This project gives you the opportunity to make a contribution to species conservation work as a voluntary helper and devote yourself to vulnerable whale sharks in the Maldives. You will get a unique insight into the natural paradise of the Maldives as part of a team of international volunteers, and are bound to have an unforgettable experience. Are you enthusiastic about species conservation? Do you want to experience the beauty of nature? Then take this opportunity to contribute to this special project in one of the most outstanding places on earth.
Located at the heart of the Indian Ocean, the islands of the Maldives are an excellent habitat for the largest fish on earth: the whale shark. The Maldives is almost the only place on earth where they can be observed year round. They face a growing number of threats and are now considered a vulnerable species: Finning, pollution affecting the natural ecosystems of the coral reef, accidents involving boats and uncontrolled tourism are the four main dangers facing the whale shark around the world. Get involved as a volunteer on the heavenly islands of the Maldives and help protect these fascinating animals!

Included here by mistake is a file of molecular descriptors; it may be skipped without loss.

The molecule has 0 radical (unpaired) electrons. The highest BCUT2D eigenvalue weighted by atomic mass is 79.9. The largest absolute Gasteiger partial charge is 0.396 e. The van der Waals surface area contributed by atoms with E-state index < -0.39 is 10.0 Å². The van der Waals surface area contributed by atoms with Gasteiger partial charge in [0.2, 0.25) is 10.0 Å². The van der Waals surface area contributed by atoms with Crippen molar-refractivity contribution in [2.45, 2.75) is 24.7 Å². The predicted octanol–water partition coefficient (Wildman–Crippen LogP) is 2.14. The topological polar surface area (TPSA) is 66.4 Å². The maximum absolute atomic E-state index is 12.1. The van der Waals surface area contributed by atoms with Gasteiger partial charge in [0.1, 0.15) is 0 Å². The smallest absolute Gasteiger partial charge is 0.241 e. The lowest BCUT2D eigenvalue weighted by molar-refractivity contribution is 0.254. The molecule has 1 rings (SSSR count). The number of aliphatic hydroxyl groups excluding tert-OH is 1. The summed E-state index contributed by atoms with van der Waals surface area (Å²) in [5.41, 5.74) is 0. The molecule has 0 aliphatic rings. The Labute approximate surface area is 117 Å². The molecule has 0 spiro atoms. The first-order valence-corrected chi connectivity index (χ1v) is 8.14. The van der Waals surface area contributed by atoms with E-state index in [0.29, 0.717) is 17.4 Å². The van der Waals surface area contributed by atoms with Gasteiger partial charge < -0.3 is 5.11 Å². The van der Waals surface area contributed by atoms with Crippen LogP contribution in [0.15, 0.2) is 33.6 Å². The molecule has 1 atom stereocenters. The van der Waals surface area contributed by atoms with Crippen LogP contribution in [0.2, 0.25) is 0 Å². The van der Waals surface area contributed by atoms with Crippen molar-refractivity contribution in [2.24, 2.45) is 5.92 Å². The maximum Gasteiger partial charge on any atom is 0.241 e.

Although no specialist knowledge or experience is required you will need to go through an extensive application process in order to take part in the volunteer project in the Maldives. We will provide a detailed application form for you to complete. In addition to general information about you as a person, you should tell us about why you want to take part in the project and what qualifications and skills you have. You will also be asked about any medical problems (e.g.) that you may have. The application process is extremely extensive and places are limited, so we cannot guarantee that you will be able to take part in the project.
All applicants must be 18 or over, have a good level of English and be a confident swimmer, as your role will involve swimming with whale sharks.
We will also require a doctor's certificate confirming that you are healthy and fit enough to take part in the project, which can be physically demanding. No specialist knowledge is required. It's far more important for you to be interested in whale sharks, enthusiastic about species conservation and ready to get your hands dirty.
The project has a strict code of conduct because the Maldives is a Muslim country. Purchasing and consuming alcohol is strictly forbidden. Drinking, eating and smoking in public is not allowed during Ramadan. Taking pork products into the country is also forbidden. It is important that you cover up and avoid wearing provocative clothing. You will be given details about the code of conduct before you leave.
After arriving at Malé International Airport, you will take another flight on to Maamigili in the South Ari atoll of the Maldives where a member of our partner organisation will pick you up. After a 30 minute boat ride to the island of Dhigurah you will be brought to the volunteer accommodation. You are responsible for getting yourself to Maamigili Airport. We are more than happy to help you make travel arrangements and will give all the information you need before you go. Once you reach your accommodation, you will be introduced to the team and offered a tour of the island.